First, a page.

Bond Auction Indicates Europe's Troubles Persist

A Spanish bond auction went poorly Wednesday, suggesting that Spain may be becoming the next Greece. It was the first auction without a lot of help from the European central bank.

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RENEE MONTAGNE, HOST:

NPR's business news starts with Spanish bonds.

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MONTAGNE: More worries about the stability of Europe's economy, yesterday, after Spain ran into trouble trying to sell government bonds. The sale was weaker than expected and sparked a sell off on global stock markets, as fears of a eurozone contagion spread.

NPR's Chris Arnold reports.

CHRIS ARNOLD, BYLINE: This bond offering was a kind of litmus test, and it did not go very well.

DAVID KOTOK: I'm concerned about Spain.

ARNOLD: David Kotok is the chief investment officer at Cumberland Advisors. He says some analysts had grown hopeful that the troubles in Europe were mostly behind us.

This Spanish bond auction tested that hope - because it was the first such auction where the free market was buying Spanish debt without a lot of help from the European Central Bank. And basically many investors said, thumbs down.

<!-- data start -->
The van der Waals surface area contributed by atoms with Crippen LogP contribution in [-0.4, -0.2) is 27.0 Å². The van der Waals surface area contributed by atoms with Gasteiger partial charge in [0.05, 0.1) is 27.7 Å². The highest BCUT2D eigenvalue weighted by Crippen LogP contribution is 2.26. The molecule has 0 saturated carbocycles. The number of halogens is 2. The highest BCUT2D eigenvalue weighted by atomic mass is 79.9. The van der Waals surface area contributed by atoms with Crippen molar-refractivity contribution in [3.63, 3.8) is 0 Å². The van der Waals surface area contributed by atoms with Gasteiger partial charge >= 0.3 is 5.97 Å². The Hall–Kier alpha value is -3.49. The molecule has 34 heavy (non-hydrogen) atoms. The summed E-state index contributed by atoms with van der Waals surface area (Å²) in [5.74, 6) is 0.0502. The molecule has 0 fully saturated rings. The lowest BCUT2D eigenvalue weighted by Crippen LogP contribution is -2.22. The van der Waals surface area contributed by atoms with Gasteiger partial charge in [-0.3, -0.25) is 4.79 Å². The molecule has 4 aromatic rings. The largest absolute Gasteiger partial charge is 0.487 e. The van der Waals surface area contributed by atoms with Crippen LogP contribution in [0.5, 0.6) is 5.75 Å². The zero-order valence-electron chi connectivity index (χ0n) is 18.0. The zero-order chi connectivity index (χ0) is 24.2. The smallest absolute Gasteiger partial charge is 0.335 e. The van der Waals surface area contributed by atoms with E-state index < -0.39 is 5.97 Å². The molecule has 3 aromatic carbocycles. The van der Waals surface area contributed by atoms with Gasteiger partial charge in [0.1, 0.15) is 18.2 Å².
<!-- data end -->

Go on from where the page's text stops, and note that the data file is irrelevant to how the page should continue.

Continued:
KOTOK: This has been building for the last few weeks. Those who held out hope are disappointed. Those who were detractors say see, I told you so. There was a triumph of reality over hope.

ARNOLD: Kotok says the reality is that countries like Spain are still in big economic trouble. Spain's in recession, its housing market is tanking, and unlike the U.S., Spain has very little power to stimulate growth and turn things around.

Now if it was just Spain, then that's not such a big deal for the U.S. economy. But there's again talk about contagion in Europe. Nariman Behravesh is chief economist at IHS Global Insight.

NARIMAN BEHRAVESH: If it spreads, let's say, to Italy or France - and a lot of people are starting to worry about France now - then I think the effect on the U.S. could be quite a bit bigger.

ARNOLD: Still, Behravesh thinks that the stronger countries in Europe won't let a catastrophic meltdown get going.

Chris Arnold, NPR News.

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